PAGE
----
Prognostic occupational factors for persistent low back pain in primary care
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To reduce the socio-economic burden of persistent low back pain (LBP), factors influencing the progression of acute/subacute LBP to the persistent state must be identified at an early stage.
Prospective inception cohort study of patients attending a health practitioner for their first episode of acute/subacute or recurrent LBP. Patients were assessed at baseline addressing occupational, psychological, biomedical and demographic/lifestyle factors and followed up over 6 months. Multivariate logistic regression analysis was performed separately for the variables groups of the four different domains, controlling for age, gender and body mass index. The overall predictive value was calculated for the full regression models of the different domains. Finally, all significant variables from the different domains were combined into a final predictor model.
The final four-predictor model predicted 51 % of variance of persistent LBP and included ‘resigned attitude towards the job’ (OR 1.73; 95 % CI 1.16–2.59), ‘social support at work’ (OR 0.54; 95 % CI 0.32–0.90), ‘functional limitation’ (OR 1.05; 95 % CI 1.01–1.10) and ‘duration of LBP’ (OR 1.04; 95 % CI 1.02–1.06). The accuracy of the model was 83 %, with 92 % of non-persistent and 67 % of persistent LBP patients correctly identified.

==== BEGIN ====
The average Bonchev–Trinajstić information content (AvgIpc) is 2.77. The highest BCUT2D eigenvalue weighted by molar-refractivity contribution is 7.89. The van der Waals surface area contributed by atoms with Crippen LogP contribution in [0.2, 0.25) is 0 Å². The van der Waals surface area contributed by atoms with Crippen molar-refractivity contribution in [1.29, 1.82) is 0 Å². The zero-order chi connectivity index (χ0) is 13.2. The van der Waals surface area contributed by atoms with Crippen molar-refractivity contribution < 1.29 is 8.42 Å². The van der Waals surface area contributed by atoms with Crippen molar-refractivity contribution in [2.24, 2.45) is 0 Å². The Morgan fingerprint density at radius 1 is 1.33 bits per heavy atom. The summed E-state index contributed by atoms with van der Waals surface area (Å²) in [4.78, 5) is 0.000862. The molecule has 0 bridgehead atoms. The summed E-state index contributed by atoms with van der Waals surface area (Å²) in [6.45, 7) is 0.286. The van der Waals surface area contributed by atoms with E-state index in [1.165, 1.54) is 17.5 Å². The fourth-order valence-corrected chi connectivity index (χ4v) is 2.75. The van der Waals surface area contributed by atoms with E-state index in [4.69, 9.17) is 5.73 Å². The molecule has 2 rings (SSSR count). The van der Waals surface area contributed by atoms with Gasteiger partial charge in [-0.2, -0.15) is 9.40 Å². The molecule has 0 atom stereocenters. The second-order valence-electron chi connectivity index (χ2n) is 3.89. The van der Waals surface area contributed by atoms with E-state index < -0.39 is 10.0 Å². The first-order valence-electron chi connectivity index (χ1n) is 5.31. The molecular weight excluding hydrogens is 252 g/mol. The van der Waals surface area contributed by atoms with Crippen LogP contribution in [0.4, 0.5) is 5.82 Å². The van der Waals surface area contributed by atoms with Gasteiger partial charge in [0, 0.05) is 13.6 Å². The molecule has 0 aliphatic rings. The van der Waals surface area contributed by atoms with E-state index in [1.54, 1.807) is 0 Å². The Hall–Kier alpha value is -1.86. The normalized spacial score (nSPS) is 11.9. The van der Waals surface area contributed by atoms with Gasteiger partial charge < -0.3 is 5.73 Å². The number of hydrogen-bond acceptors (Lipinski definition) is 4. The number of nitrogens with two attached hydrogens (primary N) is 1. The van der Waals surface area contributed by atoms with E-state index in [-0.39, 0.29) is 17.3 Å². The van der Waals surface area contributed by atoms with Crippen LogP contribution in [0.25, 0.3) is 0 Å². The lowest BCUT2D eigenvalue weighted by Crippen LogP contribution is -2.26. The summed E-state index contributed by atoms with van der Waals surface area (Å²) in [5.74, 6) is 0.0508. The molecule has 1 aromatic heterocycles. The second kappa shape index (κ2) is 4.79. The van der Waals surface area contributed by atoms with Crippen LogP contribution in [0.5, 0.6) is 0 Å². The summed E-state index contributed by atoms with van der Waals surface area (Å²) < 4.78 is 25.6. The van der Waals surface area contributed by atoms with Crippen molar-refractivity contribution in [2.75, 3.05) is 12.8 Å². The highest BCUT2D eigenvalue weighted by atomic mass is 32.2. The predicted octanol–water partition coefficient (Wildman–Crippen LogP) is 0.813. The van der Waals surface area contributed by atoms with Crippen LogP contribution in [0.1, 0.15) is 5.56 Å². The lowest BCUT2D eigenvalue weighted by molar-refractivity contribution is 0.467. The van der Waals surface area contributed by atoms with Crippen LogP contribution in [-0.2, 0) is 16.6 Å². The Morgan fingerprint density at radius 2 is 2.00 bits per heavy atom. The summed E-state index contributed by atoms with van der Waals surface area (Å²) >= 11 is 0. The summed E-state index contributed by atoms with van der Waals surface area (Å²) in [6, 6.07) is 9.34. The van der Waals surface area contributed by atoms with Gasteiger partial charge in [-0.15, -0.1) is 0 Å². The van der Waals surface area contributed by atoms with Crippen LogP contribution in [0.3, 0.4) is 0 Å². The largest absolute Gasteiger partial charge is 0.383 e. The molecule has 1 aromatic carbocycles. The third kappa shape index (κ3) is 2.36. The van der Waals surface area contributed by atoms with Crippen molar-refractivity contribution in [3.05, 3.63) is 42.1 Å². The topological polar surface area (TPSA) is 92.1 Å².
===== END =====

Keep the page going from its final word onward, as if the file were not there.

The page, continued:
In this study of patients with acute/subacute LBP, ‘resigned attitude towards the job’ increased the likelihood of persistent LBP at 6 month. Addressing this factor with workplace interventions has the potential to modify the outcome. In patients experiencing ‘social support at work’, the development of persistent LBP was less likely and might therefore be considered as potential resource for prevention of persistent LBP.
KeywordsBack pain Prognosis Risk factors Resources Occupational Inception cohort
This research was funded by the Wishbone Trust of New Zealand, Wellington; Lottery Health Research, Wellington; the Bruce McMillan Trust, Dunedin; the Dunedin School of Medicine; realHealth International; and the University of Berne. MM was funded by a scholarship awarded by the University of Otago. We gratefully acknowledge Kirsten Stout from the Centre for Musculoskeletal Outcomes Research (CMOR) at Dunedin School of Medicine, University of Otago, for developing and maintaining the documentation and data management system.
Conflict of interest
The authors declare that they have no conflict of interest.
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